Phenotypic plasticity and heterosis: Insights from sorghum flowering time and plant height

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Li, Xin
Major Professor
Jianming Yu
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The Department of Agronomy seeks to teach the study of the farm-field, its crops, and its science and management. It originally consisted of three sub-departments to do this: Soils, Farm-Crops, and Agricultural Engineering (which became its own department in 1907). Today, the department teaches crop sciences and breeding, soil sciences, meteorology, agroecology, and biotechnology.

The Department of Agronomy was formed in 1902. From 1917 to 1935 it was known as the Department of Farm Crops and Soils.

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  • Department of Farm Crops and Soils (1917–1935)

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Investigating the genetic basis of complex traits is critical for crop improvement. The focus of my project is to study genotype by environment interaction (G Ã Â E) of flowering time and heterosis of plant height in sorghum. These two traits, flowering time and plant height, were measured on a recombinant inbred line (RIL) population in 7 environments (Guayanilla Puerto Rico and Manhattan Kansas in 2011 and 2012, Ames IA in 2013 and 2014, and Santa Isabel Puerto Rico in summer 2014). As a follow up of the flowering time QTL mapping study, we used RNA-sequencing (RNA-seq) to study gene expression patterns underlying flowering time. Leaf tissue RNA was extracted from the two parents (Tx430 and P898012) and four RILs with different flowering time. During the 2013 growing season, four time points at Iowa and three time points at Puerto Rico were selected to do RNA extraction. To further elucidate the allele effects of plant height QTL, representative RILs with different allele combinations were selected for crossings during summer 2014 at Iowa. The F1 hybrids were planted together with the parental lines in Puerto Rico nursery during winter 2014. Plant height components were measured as the same for the RIL population.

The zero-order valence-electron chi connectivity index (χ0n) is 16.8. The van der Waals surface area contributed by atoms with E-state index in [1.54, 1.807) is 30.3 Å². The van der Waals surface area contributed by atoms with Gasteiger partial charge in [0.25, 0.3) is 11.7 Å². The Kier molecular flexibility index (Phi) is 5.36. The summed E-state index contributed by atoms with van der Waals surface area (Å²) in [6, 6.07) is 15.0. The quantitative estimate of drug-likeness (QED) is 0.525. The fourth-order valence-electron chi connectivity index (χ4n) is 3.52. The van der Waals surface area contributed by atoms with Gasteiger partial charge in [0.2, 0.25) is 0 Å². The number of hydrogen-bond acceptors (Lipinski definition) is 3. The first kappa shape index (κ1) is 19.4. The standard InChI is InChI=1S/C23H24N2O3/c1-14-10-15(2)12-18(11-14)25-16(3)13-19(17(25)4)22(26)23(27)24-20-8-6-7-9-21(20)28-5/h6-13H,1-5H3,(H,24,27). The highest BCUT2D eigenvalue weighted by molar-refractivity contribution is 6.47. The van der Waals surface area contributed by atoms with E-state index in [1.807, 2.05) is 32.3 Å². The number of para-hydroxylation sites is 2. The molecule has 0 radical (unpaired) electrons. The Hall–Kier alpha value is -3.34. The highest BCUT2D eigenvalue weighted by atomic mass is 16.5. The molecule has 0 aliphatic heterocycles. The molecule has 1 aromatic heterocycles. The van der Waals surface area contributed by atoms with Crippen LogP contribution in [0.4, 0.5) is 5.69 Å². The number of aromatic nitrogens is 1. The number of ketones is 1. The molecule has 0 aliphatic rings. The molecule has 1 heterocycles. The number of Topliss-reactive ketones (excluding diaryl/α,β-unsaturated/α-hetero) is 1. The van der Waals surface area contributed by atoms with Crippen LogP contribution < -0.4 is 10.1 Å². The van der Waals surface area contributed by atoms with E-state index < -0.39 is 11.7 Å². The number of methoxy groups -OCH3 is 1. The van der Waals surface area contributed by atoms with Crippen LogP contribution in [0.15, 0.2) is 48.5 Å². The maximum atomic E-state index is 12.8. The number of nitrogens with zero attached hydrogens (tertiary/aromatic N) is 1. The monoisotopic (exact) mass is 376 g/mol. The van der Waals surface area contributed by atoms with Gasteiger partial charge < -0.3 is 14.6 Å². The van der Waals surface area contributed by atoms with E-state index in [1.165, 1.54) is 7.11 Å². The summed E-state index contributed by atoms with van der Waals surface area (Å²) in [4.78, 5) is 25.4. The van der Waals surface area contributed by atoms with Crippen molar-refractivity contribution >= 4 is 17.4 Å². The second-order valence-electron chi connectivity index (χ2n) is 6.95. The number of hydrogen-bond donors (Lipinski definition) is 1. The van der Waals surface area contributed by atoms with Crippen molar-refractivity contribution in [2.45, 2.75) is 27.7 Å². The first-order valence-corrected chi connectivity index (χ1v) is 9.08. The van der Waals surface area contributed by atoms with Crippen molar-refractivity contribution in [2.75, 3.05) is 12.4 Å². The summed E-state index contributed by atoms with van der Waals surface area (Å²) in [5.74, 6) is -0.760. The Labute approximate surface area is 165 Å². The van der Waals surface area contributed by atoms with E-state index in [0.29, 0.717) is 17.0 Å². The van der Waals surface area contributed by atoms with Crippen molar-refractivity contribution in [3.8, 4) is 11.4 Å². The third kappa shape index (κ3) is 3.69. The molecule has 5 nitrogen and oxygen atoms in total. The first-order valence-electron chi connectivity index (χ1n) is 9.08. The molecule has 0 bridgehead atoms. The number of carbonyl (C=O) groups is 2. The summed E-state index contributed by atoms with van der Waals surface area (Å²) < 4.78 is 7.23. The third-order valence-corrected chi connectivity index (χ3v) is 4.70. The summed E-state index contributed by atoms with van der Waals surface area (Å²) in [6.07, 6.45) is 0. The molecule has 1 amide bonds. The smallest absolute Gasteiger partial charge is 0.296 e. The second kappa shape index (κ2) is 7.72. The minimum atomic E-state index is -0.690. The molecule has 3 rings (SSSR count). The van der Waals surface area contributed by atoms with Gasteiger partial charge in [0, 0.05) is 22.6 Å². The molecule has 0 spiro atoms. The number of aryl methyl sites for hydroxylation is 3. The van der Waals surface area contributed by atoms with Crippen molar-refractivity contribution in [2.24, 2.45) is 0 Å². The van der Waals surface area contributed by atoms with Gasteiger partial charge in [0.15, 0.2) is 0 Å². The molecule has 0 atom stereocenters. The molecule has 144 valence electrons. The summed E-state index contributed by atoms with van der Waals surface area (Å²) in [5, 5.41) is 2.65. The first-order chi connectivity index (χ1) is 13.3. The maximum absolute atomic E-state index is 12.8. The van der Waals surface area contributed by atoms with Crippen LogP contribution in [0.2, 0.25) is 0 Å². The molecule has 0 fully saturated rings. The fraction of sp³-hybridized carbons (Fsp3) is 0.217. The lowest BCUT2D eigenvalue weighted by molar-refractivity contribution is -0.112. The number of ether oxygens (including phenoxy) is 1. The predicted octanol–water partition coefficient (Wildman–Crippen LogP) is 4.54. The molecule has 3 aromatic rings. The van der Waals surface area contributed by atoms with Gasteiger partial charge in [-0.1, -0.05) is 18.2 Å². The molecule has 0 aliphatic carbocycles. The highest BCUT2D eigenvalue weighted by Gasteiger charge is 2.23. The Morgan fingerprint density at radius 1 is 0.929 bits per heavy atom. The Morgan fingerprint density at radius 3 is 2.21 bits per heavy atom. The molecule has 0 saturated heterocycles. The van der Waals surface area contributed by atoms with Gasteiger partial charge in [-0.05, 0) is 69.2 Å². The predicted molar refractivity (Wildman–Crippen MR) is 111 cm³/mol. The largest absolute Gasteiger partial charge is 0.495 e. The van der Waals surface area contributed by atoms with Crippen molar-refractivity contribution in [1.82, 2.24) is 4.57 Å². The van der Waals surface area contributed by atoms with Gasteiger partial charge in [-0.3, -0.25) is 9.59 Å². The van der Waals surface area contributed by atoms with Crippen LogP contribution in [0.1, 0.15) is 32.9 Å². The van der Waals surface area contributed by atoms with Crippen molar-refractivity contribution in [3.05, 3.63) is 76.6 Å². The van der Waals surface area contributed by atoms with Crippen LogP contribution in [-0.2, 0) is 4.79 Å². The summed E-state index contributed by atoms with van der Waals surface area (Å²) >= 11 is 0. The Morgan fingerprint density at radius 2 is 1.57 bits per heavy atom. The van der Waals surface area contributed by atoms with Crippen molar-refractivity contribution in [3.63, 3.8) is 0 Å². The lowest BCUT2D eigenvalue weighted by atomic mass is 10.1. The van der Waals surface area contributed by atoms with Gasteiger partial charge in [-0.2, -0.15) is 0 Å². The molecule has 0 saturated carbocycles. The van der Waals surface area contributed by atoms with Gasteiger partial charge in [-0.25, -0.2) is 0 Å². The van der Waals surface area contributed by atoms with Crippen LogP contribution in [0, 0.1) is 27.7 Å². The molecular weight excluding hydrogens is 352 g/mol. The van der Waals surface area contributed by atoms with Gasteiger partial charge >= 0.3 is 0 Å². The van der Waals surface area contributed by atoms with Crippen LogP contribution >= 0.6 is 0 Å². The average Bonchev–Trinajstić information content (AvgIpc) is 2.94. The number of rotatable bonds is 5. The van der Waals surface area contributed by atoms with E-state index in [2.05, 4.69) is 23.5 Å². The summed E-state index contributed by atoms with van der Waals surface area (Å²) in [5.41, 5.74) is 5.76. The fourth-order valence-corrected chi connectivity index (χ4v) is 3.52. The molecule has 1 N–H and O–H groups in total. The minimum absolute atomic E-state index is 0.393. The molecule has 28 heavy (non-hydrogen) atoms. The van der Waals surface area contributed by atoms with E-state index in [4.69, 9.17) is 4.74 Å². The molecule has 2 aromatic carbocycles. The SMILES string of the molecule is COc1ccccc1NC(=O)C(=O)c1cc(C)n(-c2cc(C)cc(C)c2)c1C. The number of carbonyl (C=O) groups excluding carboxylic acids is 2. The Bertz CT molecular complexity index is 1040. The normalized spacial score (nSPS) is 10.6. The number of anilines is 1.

Significant G Ã Â E was observed for flowering time but not for plant height. I found that effect direction change and conditional neutrality are the main causes of the observed G Ã Â E. Two major QTL identified for flowering time showed epistatic interaction. The combined effect of day length and temperature is the major factor underlying the observed phenotypic plasticity and QTL effect changes. Genomic prediction using the joint regression analysis approach provided a framework to link environmental factors with genomic information to predict crop performance in diverse environments. The RNA-Seq experiment identified genes that show G Ã Â E expression patterns, providing evidence for the involvement of the genes in flowering time regulation.

Two QTL identified for plant height are located 29 cM apart on chromosome 7 and are in repulsion linkage. By analyzing different plant height components, the QTL next to Dw3 on chromosome 7, qHT7.1, shows effect on both the upper and lower part of the stem, while Dw3 only affects the lower part of the stem. Genome-wide association study (GWAS) in a diverse sorghum population confirmed this QTL. When two inbred parents have repulsion linkage with opposite effects at the two QTL, the hybrid can show heterosis in plant height. Computer simulation showed that repulsion linkage could influence the separating of two closely linked QTL and lead to overestimated dominant effect and underestimated additive effect. This study provides an example of heterosis caused by pseudo-overdominance and a tool box for sorghum improvement for biomass or grain production.

Thu Jan 01 00:00:00 UTC 2015